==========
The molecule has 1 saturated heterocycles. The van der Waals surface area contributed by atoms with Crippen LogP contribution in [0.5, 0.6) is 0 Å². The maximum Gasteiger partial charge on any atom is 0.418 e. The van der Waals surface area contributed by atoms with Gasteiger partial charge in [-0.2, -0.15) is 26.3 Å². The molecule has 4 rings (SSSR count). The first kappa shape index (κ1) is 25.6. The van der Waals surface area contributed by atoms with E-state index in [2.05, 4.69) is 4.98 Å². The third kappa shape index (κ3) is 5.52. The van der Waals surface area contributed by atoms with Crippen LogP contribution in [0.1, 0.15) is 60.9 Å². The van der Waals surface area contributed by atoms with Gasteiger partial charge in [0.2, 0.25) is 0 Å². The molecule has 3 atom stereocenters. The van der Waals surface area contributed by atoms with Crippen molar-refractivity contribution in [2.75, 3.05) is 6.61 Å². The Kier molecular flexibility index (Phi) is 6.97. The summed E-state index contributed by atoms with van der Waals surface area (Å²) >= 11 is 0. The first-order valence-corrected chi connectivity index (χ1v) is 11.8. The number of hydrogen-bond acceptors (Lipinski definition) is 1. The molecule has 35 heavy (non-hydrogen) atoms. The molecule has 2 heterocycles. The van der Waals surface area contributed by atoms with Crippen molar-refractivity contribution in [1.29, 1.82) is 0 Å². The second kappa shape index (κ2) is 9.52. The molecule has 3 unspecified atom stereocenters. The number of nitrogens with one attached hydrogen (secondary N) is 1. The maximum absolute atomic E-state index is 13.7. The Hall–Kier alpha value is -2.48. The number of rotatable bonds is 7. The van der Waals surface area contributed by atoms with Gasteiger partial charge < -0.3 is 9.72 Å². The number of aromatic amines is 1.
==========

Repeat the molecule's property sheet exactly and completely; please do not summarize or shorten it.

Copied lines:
The molecule has 1 saturated heterocycles. The van der Waals surface area contributed by atoms with Crippen LogP contribution in [0.5, 0.6) is 0 Å². The maximum Gasteiger partial charge on any atom is 0.418 e. The van der Waals surface area contributed by atoms with Gasteiger partial charge in [-0.2, -0.15) is 26.3 Å². The molecule has 4 rings (SSSR count). The first kappa shape index (κ1) is 25.6. The van der Waals surface area contributed by atoms with E-state index in [2.05, 4.69) is 4.98 Å². The third kappa shape index (κ3) is 5.52. The van der Waals surface area contributed by atoms with Crippen LogP contribution in [0.1, 0.15) is 60.9 Å². The van der Waals surface area contributed by atoms with Gasteiger partial charge in [0.2, 0.25) is 0 Å². The molecule has 3 atom stereocenters. The van der Waals surface area contributed by atoms with Crippen molar-refractivity contribution in [2.75, 3.05) is 6.61 Å². The Kier molecular flexibility index (Phi) is 6.97. The summed E-state index contributed by atoms with van der Waals surface area (Å²) >= 11 is 0. The first-order valence-corrected chi connectivity index (χ1v) is 11.8. The number of hydrogen-bond acceptors (Lipinski definition) is 1. The molecule has 35 heavy (non-hydrogen) atoms. The molecule has 2 heterocycles. The van der Waals surface area contributed by atoms with Crippen molar-refractivity contribution in [1.29, 1.82) is 0 Å². The second kappa shape index (κ2) is 9.52. The molecule has 3 unspecified atom stereocenters. The number of nitrogens with one attached hydrogen (secondary N) is 1. The maximum absolute atomic E-state index is 13.7. The Hall–Kier alpha value is -2.48. The number of rotatable bonds is 7. The van der Waals surface area contributed by atoms with Gasteiger partial charge < -0.3 is 9.72 Å². The number of aromatic amines is 1.